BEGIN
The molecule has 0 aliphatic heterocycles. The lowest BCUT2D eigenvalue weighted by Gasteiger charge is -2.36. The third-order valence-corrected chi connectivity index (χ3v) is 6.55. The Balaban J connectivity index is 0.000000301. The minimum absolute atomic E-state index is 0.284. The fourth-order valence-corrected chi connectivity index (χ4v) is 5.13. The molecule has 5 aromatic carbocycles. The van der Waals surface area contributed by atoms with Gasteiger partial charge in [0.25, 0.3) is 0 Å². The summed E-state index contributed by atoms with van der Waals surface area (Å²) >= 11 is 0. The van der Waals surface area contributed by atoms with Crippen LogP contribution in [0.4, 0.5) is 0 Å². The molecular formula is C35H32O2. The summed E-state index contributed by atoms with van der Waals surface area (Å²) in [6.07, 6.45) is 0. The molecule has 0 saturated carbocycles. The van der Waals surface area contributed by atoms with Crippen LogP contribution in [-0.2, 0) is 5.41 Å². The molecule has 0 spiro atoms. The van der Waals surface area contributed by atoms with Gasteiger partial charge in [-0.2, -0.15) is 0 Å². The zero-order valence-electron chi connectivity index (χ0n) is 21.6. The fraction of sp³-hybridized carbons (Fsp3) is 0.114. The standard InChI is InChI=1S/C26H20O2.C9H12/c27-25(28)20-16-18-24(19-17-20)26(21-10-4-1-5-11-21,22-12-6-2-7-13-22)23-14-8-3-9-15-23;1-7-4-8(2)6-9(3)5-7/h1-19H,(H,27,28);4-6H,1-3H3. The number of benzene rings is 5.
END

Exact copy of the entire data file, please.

The molecule has 0 aliphatic heterocycles. The lowest BCUT2D eigenvalue weighted by Gasteiger charge is -2.36. The third-order valence-corrected chi connectivity index (χ3v) is 6.55. The Balaban J connectivity index is 0.000000301. The minimum absolute atomic E-state index is 0.284. The fourth-order valence-corrected chi connectivity index (χ4v) is 5.13. The molecule has 5 aromatic carbocycles. The van der Waals surface area contributed by atoms with Gasteiger partial charge in [0.25, 0.3) is 0 Å². The summed E-state index contributed by atoms with van der Waals surface area (Å²) >= 11 is 0. The van der Waals surface area contributed by atoms with Crippen LogP contribution in [0.4, 0.5) is 0 Å². The molecular formula is C35H32O2. The summed E-state index contributed by atoms with van der Waals surface area (Å²) in [6.07, 6.45) is 0. The molecule has 0 saturated carbocycles. The van der Waals surface area contributed by atoms with Crippen LogP contribution in [-0.2, 0) is 5.41 Å². The molecule has 0 spiro atoms. The van der Waals surface area contributed by atoms with Gasteiger partial charge in [-0.2, -0.15) is 0 Å². The zero-order valence-electron chi connectivity index (χ0n) is 21.6. The fraction of sp³-hybridized carbons (Fsp3) is 0.114. The standard InChI is InChI=1S/C26H20O2.C9H12/c27-25(28)20-16-18-24(19-17-20)26(21-10-4-1-5-11-21,22-12-6-2-7-13-22)23-14-8-3-9-15-23;1-7-4-8(2)6-9(3)5-7/h1-19H,(H,27,28);4-6H,1-3H3. The number of benzene rings is 5.